- NXDN Radios: The NXDN system is an advanced digital system that allows you to encrypt the transmission, so your conversations over the radio can be kept private. This also tends to mean that these types of radios aren’t compatible with others. However, these radios can be made to be compatible with radios that use DMR.
- Take it in: Because business radios are so sophisticated and have so many more parts and differences than commercial ones, the average person might not know how to determine if their radio is compatible with another radio. If you feel that you can’t figure out your device, you can take it to a specialist to determine if your radio will be compatible with another type.
Radios That Don’t Work Together
While there are radios that are compatible or can be made to be compatible with other two-way radios, there is a list of radios that aren’t.
Most handheld commercial two-way radios can be made to communicate with each other. However, many other commercial radios are not meant to communicate with radios of a different type.
- CB Radios: CB radios, which stands for citizen’s band radios, are personal, mobile radios that operate on a completely different frequency than most commercial radios. They have a high transmitting power, with the strongest ones being able to transmit from three to twenty miles away from their current location. An older example is the kind of radio used between cops in older cop shows. While very big and powerful, CB radios are not compatible with any other kind of two-way radio.
- Marine Radios: Marine radios are used by those who want to go out on the high seas. The older models used the same frequencies as most handheld commercial ones, so they would have been able to be used together. However, government regulations banned the production of those models, so the more modern-day marine radios are incompatible with all other commercial two-way radios.
- MURS Radios: MURS stands for Multi-Use Radio Service. These radios look similar to the average handheld two-way radio, such as the walkie-talkie, but operates on a different frequency, much like CB radios. Implemented by the government, these radios work only over a short distance and blur the lines between being for commercial use and business use. Because of the frequency they operate on, they are incompatible with all other commercial two-way radios.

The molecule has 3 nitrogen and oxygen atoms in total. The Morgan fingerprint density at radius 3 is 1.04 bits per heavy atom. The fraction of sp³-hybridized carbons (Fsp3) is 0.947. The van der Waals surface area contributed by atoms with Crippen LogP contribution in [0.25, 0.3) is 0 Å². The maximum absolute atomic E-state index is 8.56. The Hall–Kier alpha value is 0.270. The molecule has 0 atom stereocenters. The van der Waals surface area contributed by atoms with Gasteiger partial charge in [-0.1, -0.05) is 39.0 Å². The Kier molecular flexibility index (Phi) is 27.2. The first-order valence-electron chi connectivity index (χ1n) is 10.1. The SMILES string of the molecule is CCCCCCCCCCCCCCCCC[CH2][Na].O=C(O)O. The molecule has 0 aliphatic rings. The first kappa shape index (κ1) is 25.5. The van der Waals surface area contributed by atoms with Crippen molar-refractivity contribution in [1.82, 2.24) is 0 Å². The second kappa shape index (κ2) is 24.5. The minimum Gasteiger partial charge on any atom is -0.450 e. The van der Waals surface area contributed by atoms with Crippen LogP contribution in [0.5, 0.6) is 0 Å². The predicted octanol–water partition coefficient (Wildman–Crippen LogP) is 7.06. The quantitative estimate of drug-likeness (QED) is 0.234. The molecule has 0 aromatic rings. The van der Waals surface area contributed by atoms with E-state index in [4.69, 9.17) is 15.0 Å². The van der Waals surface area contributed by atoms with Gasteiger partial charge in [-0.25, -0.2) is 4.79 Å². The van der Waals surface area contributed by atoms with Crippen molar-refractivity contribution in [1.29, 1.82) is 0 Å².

Since it is so hard to make business radios compatible with each other, there is a long list of them that are incompatible with other radios. Instead of providing such a list, here are a few things you can look out for that are clear signs your business radio won’t work with other models.
- High Watt Radios: Radios with high wattages are nice because you can get a much larger transmission range; however, that level of power also makes these radios incompatible with other radio types, even radios using the same frequency.
- 900 MHz Radios: Radios that use the 900 MHz frequency are highly technical. These radios aren’t compatible with any other type of device that uses a different frequency and are frequently not even compatible with radios on the same frequency.
So, do all two-way radios work together? No. Radios that work on different frequencies cannot be used together at all. If your two-way radio is on the same frequency, then various factors such as transmitting power and any custom settings need to be considered. The ones most likely to work together without requiring a lot of extra configuring are handheld two-way radios, like your good old camping walkie-talkie.